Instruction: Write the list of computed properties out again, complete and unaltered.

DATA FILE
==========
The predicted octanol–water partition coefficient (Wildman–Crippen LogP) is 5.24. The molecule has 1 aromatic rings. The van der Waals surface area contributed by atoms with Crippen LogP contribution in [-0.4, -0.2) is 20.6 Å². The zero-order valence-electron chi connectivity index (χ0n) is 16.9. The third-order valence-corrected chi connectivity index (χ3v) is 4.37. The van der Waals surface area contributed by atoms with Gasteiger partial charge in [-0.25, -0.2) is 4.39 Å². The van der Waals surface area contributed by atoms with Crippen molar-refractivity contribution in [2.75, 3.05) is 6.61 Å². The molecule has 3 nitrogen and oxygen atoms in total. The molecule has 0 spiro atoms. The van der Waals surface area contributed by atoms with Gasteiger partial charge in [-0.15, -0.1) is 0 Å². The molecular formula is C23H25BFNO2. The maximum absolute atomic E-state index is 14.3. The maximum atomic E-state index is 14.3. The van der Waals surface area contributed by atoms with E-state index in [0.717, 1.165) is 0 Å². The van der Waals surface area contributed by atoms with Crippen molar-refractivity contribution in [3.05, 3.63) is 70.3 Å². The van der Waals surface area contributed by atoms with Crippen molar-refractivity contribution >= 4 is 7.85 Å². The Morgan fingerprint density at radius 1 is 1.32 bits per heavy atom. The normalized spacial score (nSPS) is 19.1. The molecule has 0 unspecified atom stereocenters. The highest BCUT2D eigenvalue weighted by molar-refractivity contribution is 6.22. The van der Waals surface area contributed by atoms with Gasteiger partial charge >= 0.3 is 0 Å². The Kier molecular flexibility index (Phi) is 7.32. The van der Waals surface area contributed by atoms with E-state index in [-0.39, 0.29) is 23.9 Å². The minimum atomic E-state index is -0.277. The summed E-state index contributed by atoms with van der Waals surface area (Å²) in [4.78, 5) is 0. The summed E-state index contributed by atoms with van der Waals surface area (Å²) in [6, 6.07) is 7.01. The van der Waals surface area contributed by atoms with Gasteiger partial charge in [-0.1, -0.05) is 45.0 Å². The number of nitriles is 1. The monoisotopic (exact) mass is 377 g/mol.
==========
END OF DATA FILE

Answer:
The predicted octanol–water partition coefficient (Wildman–Crippen LogP) is 5.24. The molecule has 1 aromatic rings. The van der Waals surface area contributed by atoms with Crippen LogP contribution in [-0.4, -0.2) is 20.6 Å². The zero-order valence-electron chi connectivity index (χ0n) is 16.9. The third-order valence-corrected chi connectivity index (χ3v) is 4.37. The van der Waals surface area contributed by atoms with Gasteiger partial charge in [-0.25, -0.2) is 4.39 Å². The van der Waals surface area contributed by atoms with Crippen molar-refractivity contribution in [2.75, 3.05) is 6.61 Å². The molecule has 3 nitrogen and oxygen atoms in total. The molecule has 0 spiro atoms. The van der Waals surface area contributed by atoms with Gasteiger partial charge in [-0.15, -0.1) is 0 Å². The molecular formula is C23H25BFNO2. The maximum absolute atomic E-state index is 14.3. The maximum atomic E-state index is 14.3. The van der Waals surface area contributed by atoms with E-state index in [0.717, 1.165) is 0 Å². The van der Waals surface area contributed by atoms with Crippen molar-refractivity contribution in [3.05, 3.63) is 70.3 Å². The van der Waals surface area contributed by atoms with Crippen molar-refractivity contribution >= 4 is 7.85 Å². The Morgan fingerprint density at radius 1 is 1.32 bits per heavy atom. The normalized spacial score (nSPS) is 19.1. The molecule has 0 unspecified atom stereocenters. The highest BCUT2D eigenvalue weighted by molar-refractivity contribution is 6.22. The van der Waals surface area contributed by atoms with Gasteiger partial charge >= 0.3 is 0 Å². The Kier molecular flexibility index (Phi) is 7.32. The van der Waals surface area contributed by atoms with E-state index in [-0.39, 0.29) is 23.9 Å². The minimum atomic E-state index is -0.277. The summed E-state index contributed by atoms with van der Waals surface area (Å²) in [4.78, 5) is 0. The summed E-state index contributed by atoms with van der Waals surface area (Å²) in [6, 6.07) is 7.01. The van der Waals surface area contributed by atoms with Gasteiger partial charge in [-0.1, -0.05) is 45.0 Å². The number of nitriles is 1. The monoisotopic (exact) mass is 377 g/mol.